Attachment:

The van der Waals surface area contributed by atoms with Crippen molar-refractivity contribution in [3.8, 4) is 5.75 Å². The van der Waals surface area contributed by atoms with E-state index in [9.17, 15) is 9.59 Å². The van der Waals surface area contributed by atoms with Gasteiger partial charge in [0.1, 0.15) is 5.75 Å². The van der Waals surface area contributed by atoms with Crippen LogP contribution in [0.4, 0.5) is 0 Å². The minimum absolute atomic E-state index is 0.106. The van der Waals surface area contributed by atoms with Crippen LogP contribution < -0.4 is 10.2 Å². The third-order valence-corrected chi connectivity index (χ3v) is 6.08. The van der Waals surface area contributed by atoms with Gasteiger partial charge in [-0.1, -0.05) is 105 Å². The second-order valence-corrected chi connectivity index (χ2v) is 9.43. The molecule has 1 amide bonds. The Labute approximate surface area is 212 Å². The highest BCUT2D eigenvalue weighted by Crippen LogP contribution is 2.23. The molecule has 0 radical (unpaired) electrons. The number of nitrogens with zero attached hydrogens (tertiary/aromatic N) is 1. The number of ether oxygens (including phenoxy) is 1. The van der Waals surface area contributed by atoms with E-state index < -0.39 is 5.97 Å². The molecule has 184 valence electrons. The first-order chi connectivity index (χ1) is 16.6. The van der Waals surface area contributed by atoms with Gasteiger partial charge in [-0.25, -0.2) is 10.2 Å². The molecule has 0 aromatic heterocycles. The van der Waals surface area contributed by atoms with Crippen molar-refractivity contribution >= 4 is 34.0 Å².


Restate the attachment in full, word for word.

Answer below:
The van der Waals surface area contributed by atoms with Crippen molar-refractivity contribution in [3.8, 4) is 5.75 Å². The van der Waals surface area contributed by atoms with E-state index in [9.17, 15) is 9.59 Å². The van der Waals surface area contributed by atoms with Gasteiger partial charge in [0.1, 0.15) is 5.75 Å². The van der Waals surface area contributed by atoms with Crippen LogP contribution in [0.4, 0.5) is 0 Å². The minimum absolute atomic E-state index is 0.106. The van der Waals surface area contributed by atoms with Crippen LogP contribution < -0.4 is 10.2 Å². The third-order valence-corrected chi connectivity index (χ3v) is 6.08. The van der Waals surface area contributed by atoms with Gasteiger partial charge in [-0.1, -0.05) is 105 Å². The second-order valence-corrected chi connectivity index (χ2v) is 9.43. The molecule has 1 amide bonds. The Labute approximate surface area is 212 Å². The highest BCUT2D eigenvalue weighted by Crippen LogP contribution is 2.23. The molecule has 0 radical (unpaired) electrons. The number of nitrogens with zero attached hydrogens (tertiary/aromatic N) is 1. The number of ether oxygens (including phenoxy) is 1. The van der Waals surface area contributed by atoms with E-state index < -0.39 is 5.97 Å². The molecule has 184 valence electrons. The first-order chi connectivity index (χ1) is 16.6. The van der Waals surface area contributed by atoms with Gasteiger partial charge in [-0.25, -0.2) is 10.2 Å². The molecule has 0 aromatic heterocycles. The van der Waals surface area contributed by atoms with Crippen molar-refractivity contribution >= 4 is 34.0 Å².